Aules Persius Flaccus was one of four major Roman verse satirists, the others being Gaius Lucilius (168-101 (?) BCE), Quintus Horatius Flaccus (or Horace, 65-8 BCE), and Decius Iunius Iuvenalis (or Juvenal, 67-130s (?) CE). Persius, like his predecessors, and like Juvenal who followed him, wrote predominantly in the dactylic hexameters that came to identify the genre of Roman verse satire. In adopting this mainstream verse form, Persius distinguished his work from the mixed verse and prose “satires” of his near contemporaries Seneca and Petronius. But Persius' poetry is anything but conventional in its character, tone, and composition. It is, in fact, the most eccentric, dense, complex, and difficult of all extant Roman satire.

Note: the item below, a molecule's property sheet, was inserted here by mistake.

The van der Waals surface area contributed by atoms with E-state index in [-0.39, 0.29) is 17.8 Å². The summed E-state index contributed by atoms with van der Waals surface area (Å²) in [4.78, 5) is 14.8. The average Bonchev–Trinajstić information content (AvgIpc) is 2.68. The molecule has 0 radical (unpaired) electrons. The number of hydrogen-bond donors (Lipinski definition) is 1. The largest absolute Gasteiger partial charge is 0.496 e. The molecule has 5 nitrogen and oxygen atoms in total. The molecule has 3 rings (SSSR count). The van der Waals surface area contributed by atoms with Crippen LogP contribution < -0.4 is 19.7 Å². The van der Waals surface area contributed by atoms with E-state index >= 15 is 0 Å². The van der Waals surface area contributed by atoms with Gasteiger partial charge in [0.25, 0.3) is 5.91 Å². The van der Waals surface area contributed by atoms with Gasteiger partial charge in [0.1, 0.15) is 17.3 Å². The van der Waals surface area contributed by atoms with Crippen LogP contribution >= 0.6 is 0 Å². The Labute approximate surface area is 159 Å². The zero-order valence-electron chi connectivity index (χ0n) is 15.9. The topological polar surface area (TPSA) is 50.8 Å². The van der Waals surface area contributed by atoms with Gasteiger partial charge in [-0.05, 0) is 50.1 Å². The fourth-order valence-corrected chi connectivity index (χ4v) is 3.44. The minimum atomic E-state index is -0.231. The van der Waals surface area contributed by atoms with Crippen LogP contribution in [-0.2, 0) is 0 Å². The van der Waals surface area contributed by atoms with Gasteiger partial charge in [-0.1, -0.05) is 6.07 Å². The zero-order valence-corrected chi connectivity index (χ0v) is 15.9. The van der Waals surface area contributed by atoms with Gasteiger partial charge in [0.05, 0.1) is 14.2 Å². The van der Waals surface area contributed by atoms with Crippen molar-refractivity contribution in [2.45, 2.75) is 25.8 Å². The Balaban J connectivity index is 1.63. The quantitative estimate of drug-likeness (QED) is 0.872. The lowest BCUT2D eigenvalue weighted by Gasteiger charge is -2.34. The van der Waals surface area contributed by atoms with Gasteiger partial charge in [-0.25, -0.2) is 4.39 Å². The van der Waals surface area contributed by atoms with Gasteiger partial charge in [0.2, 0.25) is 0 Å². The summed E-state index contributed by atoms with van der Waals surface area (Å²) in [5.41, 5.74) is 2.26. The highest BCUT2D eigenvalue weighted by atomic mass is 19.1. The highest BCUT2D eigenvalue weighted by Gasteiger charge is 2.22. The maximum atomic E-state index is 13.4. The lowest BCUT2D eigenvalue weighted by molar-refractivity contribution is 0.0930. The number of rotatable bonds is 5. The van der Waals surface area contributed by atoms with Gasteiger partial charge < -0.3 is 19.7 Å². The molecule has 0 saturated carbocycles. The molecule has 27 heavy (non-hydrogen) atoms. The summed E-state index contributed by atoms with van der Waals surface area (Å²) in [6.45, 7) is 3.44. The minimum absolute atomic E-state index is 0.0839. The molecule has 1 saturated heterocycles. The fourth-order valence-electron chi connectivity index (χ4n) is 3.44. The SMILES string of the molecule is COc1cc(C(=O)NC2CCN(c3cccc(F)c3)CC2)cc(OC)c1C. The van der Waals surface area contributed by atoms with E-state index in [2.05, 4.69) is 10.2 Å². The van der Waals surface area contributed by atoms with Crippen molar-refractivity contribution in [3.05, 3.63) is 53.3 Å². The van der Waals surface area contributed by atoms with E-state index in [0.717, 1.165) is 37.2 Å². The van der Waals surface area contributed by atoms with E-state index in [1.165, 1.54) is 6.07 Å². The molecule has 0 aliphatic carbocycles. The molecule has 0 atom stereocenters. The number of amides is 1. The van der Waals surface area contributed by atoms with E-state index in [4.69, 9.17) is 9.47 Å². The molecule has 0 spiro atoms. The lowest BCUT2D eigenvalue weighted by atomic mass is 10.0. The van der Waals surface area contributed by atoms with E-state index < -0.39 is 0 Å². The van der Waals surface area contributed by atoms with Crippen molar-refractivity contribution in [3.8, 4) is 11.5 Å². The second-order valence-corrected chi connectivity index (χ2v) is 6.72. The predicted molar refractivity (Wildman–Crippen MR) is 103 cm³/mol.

What information we have of Persius' life comes from a

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Citation: Hooley, Daniel. "Persius". The Literary Encyclopedia. First published 31 January 2007 [, accessed 05 March 2024.]

11766 Persius 1 Historical context notes are intended to give basic and preliminary information on a topic. In some cases they will be expanded into longer entries as the Literary Encyclopedia evolves.

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